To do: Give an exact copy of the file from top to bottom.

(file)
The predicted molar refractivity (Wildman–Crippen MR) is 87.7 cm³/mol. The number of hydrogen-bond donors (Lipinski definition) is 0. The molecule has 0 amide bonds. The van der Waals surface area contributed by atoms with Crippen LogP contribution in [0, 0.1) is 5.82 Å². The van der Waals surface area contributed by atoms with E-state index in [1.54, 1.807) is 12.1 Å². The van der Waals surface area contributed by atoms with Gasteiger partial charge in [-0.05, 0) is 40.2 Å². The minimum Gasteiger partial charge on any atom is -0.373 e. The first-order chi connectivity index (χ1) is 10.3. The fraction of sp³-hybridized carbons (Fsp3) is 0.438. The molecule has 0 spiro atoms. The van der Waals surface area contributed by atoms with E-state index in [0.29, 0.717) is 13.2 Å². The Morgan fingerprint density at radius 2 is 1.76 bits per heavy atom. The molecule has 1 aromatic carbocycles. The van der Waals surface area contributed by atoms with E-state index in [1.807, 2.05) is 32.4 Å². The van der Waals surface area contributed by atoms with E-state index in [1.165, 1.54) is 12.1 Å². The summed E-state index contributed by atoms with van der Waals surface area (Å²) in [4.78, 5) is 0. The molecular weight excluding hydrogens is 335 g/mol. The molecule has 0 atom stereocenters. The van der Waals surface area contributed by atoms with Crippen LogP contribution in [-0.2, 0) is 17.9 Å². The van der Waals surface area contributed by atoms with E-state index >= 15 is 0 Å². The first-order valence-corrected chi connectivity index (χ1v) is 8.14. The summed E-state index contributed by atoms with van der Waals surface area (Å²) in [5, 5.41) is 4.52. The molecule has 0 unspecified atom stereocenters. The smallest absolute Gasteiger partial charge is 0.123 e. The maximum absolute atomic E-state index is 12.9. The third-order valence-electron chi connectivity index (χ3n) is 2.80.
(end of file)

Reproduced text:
The predicted molar refractivity (Wildman–Crippen MR) is 87.7 cm³/mol. The number of hydrogen-bond donors (Lipinski definition) is 0. The molecule has 0 amide bonds. The van der Waals surface area contributed by atoms with Crippen LogP contribution in [0, 0.1) is 5.82 Å². The van der Waals surface area contributed by atoms with E-state index in [1.54, 1.807) is 12.1 Å². The van der Waals surface area contributed by atoms with Gasteiger partial charge in [-0.05, 0) is 40.2 Å². The minimum Gasteiger partial charge on any atom is -0.373 e. The first-order chi connectivity index (χ1) is 10.3. The fraction of sp³-hybridized carbons (Fsp3) is 0.438. The molecule has 0 spiro atoms. The van der Waals surface area contributed by atoms with E-state index in [0.29, 0.717) is 13.2 Å². The Morgan fingerprint density at radius 2 is 1.76 bits per heavy atom. The molecule has 1 aromatic carbocycles. The van der Waals surface area contributed by atoms with E-state index in [1.807, 2.05) is 32.4 Å². The van der Waals surface area contributed by atoms with E-state index in [1.165, 1.54) is 12.1 Å². The summed E-state index contributed by atoms with van der Waals surface area (Å²) in [4.78, 5) is 0. The molecular weight excluding hydrogens is 335 g/mol. The molecule has 0 atom stereocenters. The van der Waals surface area contributed by atoms with Crippen LogP contribution in [-0.2, 0) is 17.9 Å². The van der Waals surface area contributed by atoms with E-state index >= 15 is 0 Å². The first-order valence-corrected chi connectivity index (χ1v) is 8.14. The summed E-state index contributed by atoms with van der Waals surface area (Å²) in [5, 5.41) is 4.52. The molecule has 0 unspecified atom stereocenters. The smallest absolute Gasteiger partial charge is 0.123 e. The maximum absolute atomic E-state index is 12.9. The third-order valence-electron chi connectivity index (χ3n) is 2.80.